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Excessive Travel Times to Obtain an Abortion in America

Author: University of California - San Francisco
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Published: 1st Nov 2022
Peer-Reviewed Publication: Yes
Additional References: Female Sexual Health Publications

Summary: A third of women of reproductive age in the United States face excessive travel times to obtain an abortion after U.S. Supreme Court Dobbs v. Jackson decision.



Abortion is the termination of a pregnancy by removing or expulsing an embryo or fetus. An abortion that occurs without intervention is known as a miscarriage or "spontaneous abortion"; these occur in approximately 30% to 40% of pregnancies. When deliberate steps are taken to end a pregnancy, it is called an induced abortion, or less frequently, "induced miscarriage." The unmodified word abortion generally refers to an induced abortion.

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A third of American women of reproductive age now face excessive travel times to obtain an abortion, according to a new geospatial analysis by researchers in San Francisco and Boston that is one of the first to model the effects of the Supreme Court's recent Dobbs v. Jackson decision.

Twice as many women must now travel more than an hour to an abortion provider. That time is double the U.S. government benchmark for reasonable access to primary care. Previous research has shown that greater distances delay, or thwart outright, needed care.

Residents of the South faced the biggest jump in travel times as an entire bloc of states ceased to provide abortion services. According to the study, women in Texas and Louisiana went from median travel times of roughly 15 minutes to obtain an abortion before the court decision to trips more than six hours long after it. In Texas, the average increase was eight hours.

In states with total or six-week abortion bans, travel times increased, on average, by more than 4 hours.

"We need to understand the diminished access to this essential health service to understand better what resources we need to invest in regaining that access. We were startled to see that populations of major metropolitan areas now have to travel several hours for care," said Yulin Hswen, ScD, an assistant professor of epidemiology and biostatistics at UC San Francisco, and senior author of the study that appears Tuesday, Nov. 1, 2022, in JAMA.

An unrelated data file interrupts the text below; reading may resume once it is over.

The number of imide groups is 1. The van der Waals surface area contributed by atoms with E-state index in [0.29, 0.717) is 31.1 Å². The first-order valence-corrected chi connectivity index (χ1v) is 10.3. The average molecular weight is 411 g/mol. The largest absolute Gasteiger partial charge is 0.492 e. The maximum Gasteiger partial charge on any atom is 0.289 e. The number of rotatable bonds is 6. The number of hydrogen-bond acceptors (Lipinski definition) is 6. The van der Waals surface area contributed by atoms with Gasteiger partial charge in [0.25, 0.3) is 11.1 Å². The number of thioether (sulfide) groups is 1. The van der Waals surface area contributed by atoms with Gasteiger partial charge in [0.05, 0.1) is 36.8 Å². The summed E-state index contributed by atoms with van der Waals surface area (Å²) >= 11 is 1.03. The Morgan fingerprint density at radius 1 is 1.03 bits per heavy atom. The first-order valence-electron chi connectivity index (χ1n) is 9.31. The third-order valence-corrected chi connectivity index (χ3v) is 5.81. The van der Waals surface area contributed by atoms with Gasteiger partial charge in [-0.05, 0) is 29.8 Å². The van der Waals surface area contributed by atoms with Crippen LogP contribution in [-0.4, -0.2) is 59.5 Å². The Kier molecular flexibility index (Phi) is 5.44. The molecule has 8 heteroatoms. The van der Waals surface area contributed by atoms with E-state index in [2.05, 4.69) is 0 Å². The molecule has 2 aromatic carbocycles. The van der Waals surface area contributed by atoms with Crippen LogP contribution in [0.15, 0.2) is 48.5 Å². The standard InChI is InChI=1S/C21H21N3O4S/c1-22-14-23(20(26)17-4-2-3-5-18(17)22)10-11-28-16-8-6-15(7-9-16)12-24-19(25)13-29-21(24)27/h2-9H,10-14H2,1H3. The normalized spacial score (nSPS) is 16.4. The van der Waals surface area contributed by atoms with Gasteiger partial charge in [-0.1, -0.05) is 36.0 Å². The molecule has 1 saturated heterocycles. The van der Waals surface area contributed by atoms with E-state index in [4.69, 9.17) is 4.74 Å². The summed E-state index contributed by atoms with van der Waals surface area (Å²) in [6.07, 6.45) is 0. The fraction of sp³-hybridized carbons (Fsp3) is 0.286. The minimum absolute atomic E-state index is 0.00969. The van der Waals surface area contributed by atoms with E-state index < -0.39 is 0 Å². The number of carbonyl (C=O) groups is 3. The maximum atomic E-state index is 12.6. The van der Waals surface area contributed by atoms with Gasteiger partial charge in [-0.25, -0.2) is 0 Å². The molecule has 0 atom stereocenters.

Hswen worked with Ushma Upadhyay, Ph.D., a professor of obstetrics, gynecology, and reproductive science affiliated with UCSF's Advancing New Standards in Reproductive Health (ANSIRH), and with a Boston area research team including John Brownstein, Ph.D., professor of pediatrics at Harvard Medical School and Ben Rader, a research fellow from Boston University.

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Wooden court gavel and sound block.Wooden court gavel and sound block.


Of the 750 abortion clinics open in 2021, the researchers modeled the median travel time from each Census tract to the nearest abortion facility before and after abortion bans were enacted in 15 states. While state laws have continued to fluctuate somewhat in response to court challenges, the study gives a snapshot of increases in travel time due to the Dobbsdecision. Many expect 9-10 more states to ban abortion in the coming months.

Black women were hardest hit by the restricted access, with 40% facing one-hour drives after the decision, compared to just 15% before it. Even before the Supreme Court decided that abortion access was not a constitutional right, nearly 40% of American Indian and Alaska Natives faced hour-long drives; after Dobbs, well over half did. Maternal health risks are significantly higher among Black and indigenous women than among other races and ethnicities in the United States.

"This has been a real gap in the research," said UCSF's Upadhyay. "We have always more or less known that abortion bans affect Black and other people of color the most, but this research provides direct evidence of how these communities are disproportionately affected by the Supreme Court's action."

Census tracts with lower rates of health insurance coverage and lower mean incomes also disproportionately faced one-hour trips. While the study did not factor in car ownership, lower-income women are more likely to rely on public transit.

"It's cost prohibitive to take such long trips," Upadhyay said. "In addition to paying for the abortion, people have to take time off from work, pay for gas, pay for lodging, and pay for childcare - because most people needing abortions are already parents."

In a separate study published on Oct. 31, 2022, the researchers found that about 10,500 fewer abortions were performed in the United States in the months immediately following the Dobbs decision.

The population-level estimates relied on the most recent U.S. Census data - from 2016-2020 - to identify how many women aged 15-44 lived in each Census tract. A computer model divided the contiguous United States into square-kilometer units, found the median time to travel through each, and tallied the times for the units through which women in each Census tract would have to pass to reach an abortion provider before and after the court ruling.

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Excessive Travel Times to Obtain an Abortion in America | University of California - San Francisco ( makes no warranties or representations in connection therewith. Content may have been edited for style, clarity or length.

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• (APA): University of California - San Francisco. (2022, November 1). Excessive Travel Times to Obtain an Abortion in America. Retrieved May 19, 2024 from

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